The new RBI floating rate bonds do not provide cumulative interest pay-out option. The interest shall be paid on a six-monthly basis.
RBI Floating Rate Savings Bonds: Comparison with PMVVY, SCSS and Bank Fixed Deposits
Pradhan Mantri Vaya Vandana Yojana (PMVVY):
Only for senior citizens. Maturity: 10 years. Maximum Investment: Rs 15 lacs per person. Current Rate of Interest: 7.4% p.a. Interest Payment: Monthly/Quarterly/Half-yearly/Annual. Interest Rate: Revised every year. No credit risk.
For more on PMVVY, refer to this post.
Senior Citizens Savings Scheme (SCSS):
Only for senior citizens. Maturity: 5 years. Maximum Investment: Rs 15 lacs per person. Current Rate of Interest: 7.4% p.a. Interest Payment: Quarterly. Interest Rate: Revised every year. No credit risk
Bank Fixed Deposits
No age bar. Anybody can invest. Maturity: Multiple. Maximum investment: No limit. Rate of Interest: Varies across banks and maturity. Interest Payment: Monthly/Quarterly/Half-yearly/Annual. Low Credit risk
RBI Floating Rate Bonds
No age bar. Anybody can invest. Maturity: 7 years. Maximum investment: No limit. Rate of Interest: Floating (NSC Interest Rate + 0.35%). Interest Rate Reset: Six-monthly (January 1 and July 1). Interest payment: Six-monthly (January 1 and July 1). No credit risk.
With PMVVY and SCSS too, the interest keeps changing. For instance, with SCSS, the rate of interest is revised every quarter. With PMVVY, the rate of interest will be revised annually. At present, the interest rate for both PMVVY and SCSS is 7.4% p.a.
However, there is one big difference. Once you invest in PMVVY and SCSS, the rate of interest is locked in. You will get the same rate of interest until maturity. Even if the interest rate is revised, the new interest rate is applicable only to the new investments/deposits. There is no impact on the old investments. You get the contracted rate of interest until maturity. Much like a bank fixed deposit.
With RBI Floating Rate Savings Bonds, there is no such comfort. Whenever the interest rate is revised, it will be applicable to both new and the old investors. For instance, if you invest Rs 1 lacs today, you will get 7.15% p.a. (the prevailing rate) for the first six month. After 6 months, if the interest rate is revised to 6.75% p.a., you will get a lower rate for the next months.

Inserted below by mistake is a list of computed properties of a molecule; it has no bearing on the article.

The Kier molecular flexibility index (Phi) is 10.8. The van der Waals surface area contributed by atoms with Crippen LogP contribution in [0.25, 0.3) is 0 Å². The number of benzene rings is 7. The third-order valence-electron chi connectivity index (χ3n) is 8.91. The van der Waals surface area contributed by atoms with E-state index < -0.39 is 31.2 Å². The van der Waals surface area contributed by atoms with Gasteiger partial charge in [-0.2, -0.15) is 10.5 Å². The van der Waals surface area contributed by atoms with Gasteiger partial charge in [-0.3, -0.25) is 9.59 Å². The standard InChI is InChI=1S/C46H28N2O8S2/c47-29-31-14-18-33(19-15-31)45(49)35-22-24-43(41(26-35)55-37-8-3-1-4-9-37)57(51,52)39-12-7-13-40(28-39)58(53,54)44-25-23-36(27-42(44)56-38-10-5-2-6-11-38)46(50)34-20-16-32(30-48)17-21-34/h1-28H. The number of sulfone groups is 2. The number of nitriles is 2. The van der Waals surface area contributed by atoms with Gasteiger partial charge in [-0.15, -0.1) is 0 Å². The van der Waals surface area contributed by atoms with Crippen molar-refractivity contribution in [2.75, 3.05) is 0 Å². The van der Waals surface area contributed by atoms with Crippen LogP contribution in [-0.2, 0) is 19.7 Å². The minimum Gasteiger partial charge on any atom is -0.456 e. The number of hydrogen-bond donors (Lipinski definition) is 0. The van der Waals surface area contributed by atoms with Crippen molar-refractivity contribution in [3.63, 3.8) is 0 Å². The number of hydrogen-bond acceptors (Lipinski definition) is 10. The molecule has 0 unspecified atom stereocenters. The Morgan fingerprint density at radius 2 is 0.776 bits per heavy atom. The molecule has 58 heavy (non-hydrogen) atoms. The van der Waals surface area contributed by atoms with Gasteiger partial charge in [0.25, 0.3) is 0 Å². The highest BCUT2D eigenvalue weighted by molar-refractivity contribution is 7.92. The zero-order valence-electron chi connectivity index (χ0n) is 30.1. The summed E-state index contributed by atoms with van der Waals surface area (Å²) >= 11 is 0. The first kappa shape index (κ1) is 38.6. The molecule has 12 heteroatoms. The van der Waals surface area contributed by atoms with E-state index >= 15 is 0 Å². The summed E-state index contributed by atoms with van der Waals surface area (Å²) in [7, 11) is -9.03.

Should you invest in RBI Floating Rate Savings Bonds?
Let us first quickly write down the pros.
No credit risk. A good rate of interest for zero-risk-product.
Now, to the cons.
Interest is taxable. Brings down effective returns for those in the higher income tax bracket. No liquidity. You cannot lock-in the rate of interest for 7 years. You can lock-in interest with other competing products such as PMVVY, SCSS, and bank fixed deposits. When it comes to locking in the interest rate for life, there is no better product than an annuity plan but you must purchase the right variant at the right age.
If you are still working, have no need for income and fall in the 30% tax-bracket, the utility of an income product automatically goes down.
Foe everybody else, the answer is more nuanced.
If you are still working and fall in low income tax brackets, it depends on whether you need income. If you need income, there may be merit in such a product. If you do not need income, you will have to reinvest the interest income. What are your plans?
If you are a senior citizen or a retiree, this product can be quite useful. Not as simple as bank fixed deposit but still easy to understand. The only problem is the floating interest rate. At the same time, we must understand that the rate is linked to NSC, where the interest rate is generally high.
By the way, a floating interest rate is not always a problem.
We are in an economic environment that I think interest rates are more likely to fall than rise. Growth is subdued. Inflation is low. This can make you uncomfortable with a floating rate bond. You might want to lock-in a higher rate of interest for a longer duration, if possible.
However, the interest rates tend to move in cycles. It is possible that the interest outlook might change after a few years. During such times, these floating rate bonds will look extremely attractive.
In the current context, consider other options too. If you need income, try to lock-in a higher rate of interest with other products. If that’s not an option (bank is offering lower interest or you have exhausted PMVVY/SCSS) limit, you can invest in these bonds.
In my opinion, a floating rate savings bond is a product that is fair to both the investor and the borrower (Government of India).